First, bridge tools include credit matrices, equivalency, and competency-based models. Still, the solution is not as easy as redoing how the non-credit and certificates stack within a degree program. A redo is needed across degree and certificate programs that better mesh the two without unconscious bias towards degree programs. However, the wide variety of non-credential certificate programs makes assigning one-to-one credit difficult. Non-credit to credit transfer evaluation policies are complex, and it is a big task for already overworked faculty and staff. The National Center for Educational Statistics reports that over one-quarter of U.S. adults have some non-credential credential. Certificates, micro-credentials, occupational licensure, apprenticeships, and continuing education units (CEUs) crowd the market. Leaders must ask if offering for-credit options in these programs align with their school’s mission, which improves credentialing.  


Bridge Tool 2: Align Governance, Departments, and Resources

Secondly, leaders crystalize their institution’s mission and then put all they have behind the products the school offers the community. This way, job market integration happens across the curriculum. Still, leaders take down walls by using a simple strategy – reduce redundancy. Schools that separate associate degree and technical training programs have duplicity. So, leaders urge faculty to identify duplication in course objectives, learning outcomes, and processes. So, put relevant non-credit and credit departments together under joint leadership. Also, leaders improve coordination across departments to focus on employer needs, product offerings, and student lifestyles.


Bridge Tool 3: Serve Students Equally

Thirdly, degree-seeking students have advantages non-credit cert students do not. Deans must address structural inequities such as lack of student services and access to resources and supports, such as computer lab, counseling services, and transportation. Leaders champion initiatives that build up these supports. Then, invest in staff and accessibility. Advising and counseling for students transitioning to a degree-seeking track must be easy to find and available on day one. Likewise, policies and program requirements must be clear and easy to follow.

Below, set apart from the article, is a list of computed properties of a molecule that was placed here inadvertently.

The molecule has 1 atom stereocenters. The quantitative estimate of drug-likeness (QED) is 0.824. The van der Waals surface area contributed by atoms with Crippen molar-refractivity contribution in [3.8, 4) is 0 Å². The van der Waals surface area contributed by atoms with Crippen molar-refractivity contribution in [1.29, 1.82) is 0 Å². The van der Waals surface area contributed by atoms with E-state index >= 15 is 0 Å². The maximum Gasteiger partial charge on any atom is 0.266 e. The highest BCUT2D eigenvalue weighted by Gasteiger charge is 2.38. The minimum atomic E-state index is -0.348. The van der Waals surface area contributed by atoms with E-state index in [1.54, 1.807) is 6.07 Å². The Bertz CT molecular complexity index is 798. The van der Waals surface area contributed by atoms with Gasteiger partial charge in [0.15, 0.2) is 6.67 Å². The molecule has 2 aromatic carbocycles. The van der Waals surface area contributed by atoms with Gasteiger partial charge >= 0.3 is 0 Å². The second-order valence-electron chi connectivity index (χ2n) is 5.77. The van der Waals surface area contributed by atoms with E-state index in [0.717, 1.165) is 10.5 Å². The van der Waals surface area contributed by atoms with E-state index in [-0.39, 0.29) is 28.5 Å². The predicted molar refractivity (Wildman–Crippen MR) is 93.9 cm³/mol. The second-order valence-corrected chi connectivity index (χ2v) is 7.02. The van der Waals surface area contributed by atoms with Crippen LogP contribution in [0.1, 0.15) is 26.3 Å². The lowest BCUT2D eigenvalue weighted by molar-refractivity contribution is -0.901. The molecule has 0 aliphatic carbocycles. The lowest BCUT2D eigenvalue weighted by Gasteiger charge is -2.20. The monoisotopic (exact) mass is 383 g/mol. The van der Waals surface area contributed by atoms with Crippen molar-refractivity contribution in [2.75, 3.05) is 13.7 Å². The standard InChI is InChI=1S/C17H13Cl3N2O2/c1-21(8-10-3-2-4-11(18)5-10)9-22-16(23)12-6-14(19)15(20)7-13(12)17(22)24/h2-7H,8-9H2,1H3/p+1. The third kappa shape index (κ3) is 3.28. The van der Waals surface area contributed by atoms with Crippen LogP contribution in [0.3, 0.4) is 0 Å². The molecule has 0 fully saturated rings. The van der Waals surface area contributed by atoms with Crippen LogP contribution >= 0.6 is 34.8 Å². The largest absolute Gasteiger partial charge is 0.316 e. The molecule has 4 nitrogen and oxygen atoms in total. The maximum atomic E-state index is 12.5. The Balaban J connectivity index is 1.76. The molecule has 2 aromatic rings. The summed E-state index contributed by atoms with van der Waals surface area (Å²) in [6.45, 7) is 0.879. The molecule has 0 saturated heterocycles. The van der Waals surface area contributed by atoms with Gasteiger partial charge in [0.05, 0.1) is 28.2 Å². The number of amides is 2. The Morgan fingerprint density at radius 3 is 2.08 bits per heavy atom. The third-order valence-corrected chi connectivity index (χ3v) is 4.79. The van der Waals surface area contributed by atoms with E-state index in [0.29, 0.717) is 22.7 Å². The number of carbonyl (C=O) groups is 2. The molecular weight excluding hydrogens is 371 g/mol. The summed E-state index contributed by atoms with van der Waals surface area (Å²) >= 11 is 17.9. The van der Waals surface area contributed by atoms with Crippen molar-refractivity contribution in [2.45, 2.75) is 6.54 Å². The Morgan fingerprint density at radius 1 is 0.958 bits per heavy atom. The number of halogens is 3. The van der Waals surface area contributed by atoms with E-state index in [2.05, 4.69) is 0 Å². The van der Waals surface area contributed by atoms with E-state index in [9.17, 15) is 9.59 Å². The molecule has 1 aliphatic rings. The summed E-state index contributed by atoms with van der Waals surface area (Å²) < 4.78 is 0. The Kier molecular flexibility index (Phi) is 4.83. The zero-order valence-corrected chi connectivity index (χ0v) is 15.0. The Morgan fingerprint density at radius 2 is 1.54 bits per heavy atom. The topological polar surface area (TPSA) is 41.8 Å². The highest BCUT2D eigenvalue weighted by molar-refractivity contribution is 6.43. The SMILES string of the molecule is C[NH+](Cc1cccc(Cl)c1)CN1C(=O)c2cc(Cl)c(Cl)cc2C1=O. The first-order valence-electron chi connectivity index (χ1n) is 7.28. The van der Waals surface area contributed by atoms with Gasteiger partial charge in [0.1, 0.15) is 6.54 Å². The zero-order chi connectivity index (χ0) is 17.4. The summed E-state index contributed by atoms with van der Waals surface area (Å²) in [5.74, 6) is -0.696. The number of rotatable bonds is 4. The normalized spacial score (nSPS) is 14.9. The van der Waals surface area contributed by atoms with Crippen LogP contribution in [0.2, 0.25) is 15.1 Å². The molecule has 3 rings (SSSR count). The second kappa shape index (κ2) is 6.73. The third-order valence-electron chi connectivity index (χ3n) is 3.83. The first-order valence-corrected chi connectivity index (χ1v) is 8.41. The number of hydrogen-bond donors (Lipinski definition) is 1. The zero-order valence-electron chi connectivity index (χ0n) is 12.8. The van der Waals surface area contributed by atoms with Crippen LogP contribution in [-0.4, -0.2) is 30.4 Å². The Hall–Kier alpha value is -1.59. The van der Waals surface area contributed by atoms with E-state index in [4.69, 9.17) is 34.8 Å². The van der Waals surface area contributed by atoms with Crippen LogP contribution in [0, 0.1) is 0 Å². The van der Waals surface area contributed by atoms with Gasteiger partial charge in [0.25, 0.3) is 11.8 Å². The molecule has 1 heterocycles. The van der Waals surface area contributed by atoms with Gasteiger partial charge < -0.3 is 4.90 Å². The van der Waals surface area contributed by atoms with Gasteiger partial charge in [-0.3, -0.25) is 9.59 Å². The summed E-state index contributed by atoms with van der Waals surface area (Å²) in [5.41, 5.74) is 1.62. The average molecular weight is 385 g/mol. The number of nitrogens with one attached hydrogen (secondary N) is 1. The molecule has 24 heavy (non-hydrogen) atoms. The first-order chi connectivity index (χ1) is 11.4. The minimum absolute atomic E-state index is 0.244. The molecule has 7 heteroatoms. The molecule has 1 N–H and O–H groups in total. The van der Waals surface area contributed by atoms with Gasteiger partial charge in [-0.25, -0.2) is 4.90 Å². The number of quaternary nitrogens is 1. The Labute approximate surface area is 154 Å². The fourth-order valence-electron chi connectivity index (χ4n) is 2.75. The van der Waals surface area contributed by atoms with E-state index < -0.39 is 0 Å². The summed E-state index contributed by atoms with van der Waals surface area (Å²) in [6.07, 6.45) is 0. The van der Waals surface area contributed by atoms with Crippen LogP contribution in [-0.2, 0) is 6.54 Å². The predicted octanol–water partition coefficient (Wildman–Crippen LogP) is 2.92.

Bridge Tool 4: Make it Easy to Move Between Tracks for redentialing

Lastly, many students might desire to transfer to a degree course of study when they begin a non-credit program. However, the percentage of students who do so is low. Besides that, clear, easy-to-follow policies must be in place that let students move between pathways. Also, students need the flexibility to pause their learning journey. Then, students need to be able to restart where they left off. Still, the structural divide negatively impacts more students than benefits – especially students the programs intended to help. Nevertheless, leaders must continue pushing for reform, reducing bureaucracy, and providing equitable support services.


In sum, leaders drive efforts to bridge the divide between credit and non-credit programs. Community colleges must prioritize dismantling the red tape that hinders students from getting their degrees. Schools must reform the process and make it easy for students to move from a non-credit program into a credit one. Likewise, leaders must solicit faculty buy-in while identifying and allocating resources to drive change and support students. Still, a four-year college degree is a gateway to economic and social progress. Besides that, the four-year degree gives access to a graduate-level degree. Higher-ed remains a gateway to society-changing roles in the C-suite. Leaders can champion policies that reform their institutions to improve equity for every student. Schools give opportunities that build student relationships throughout their career.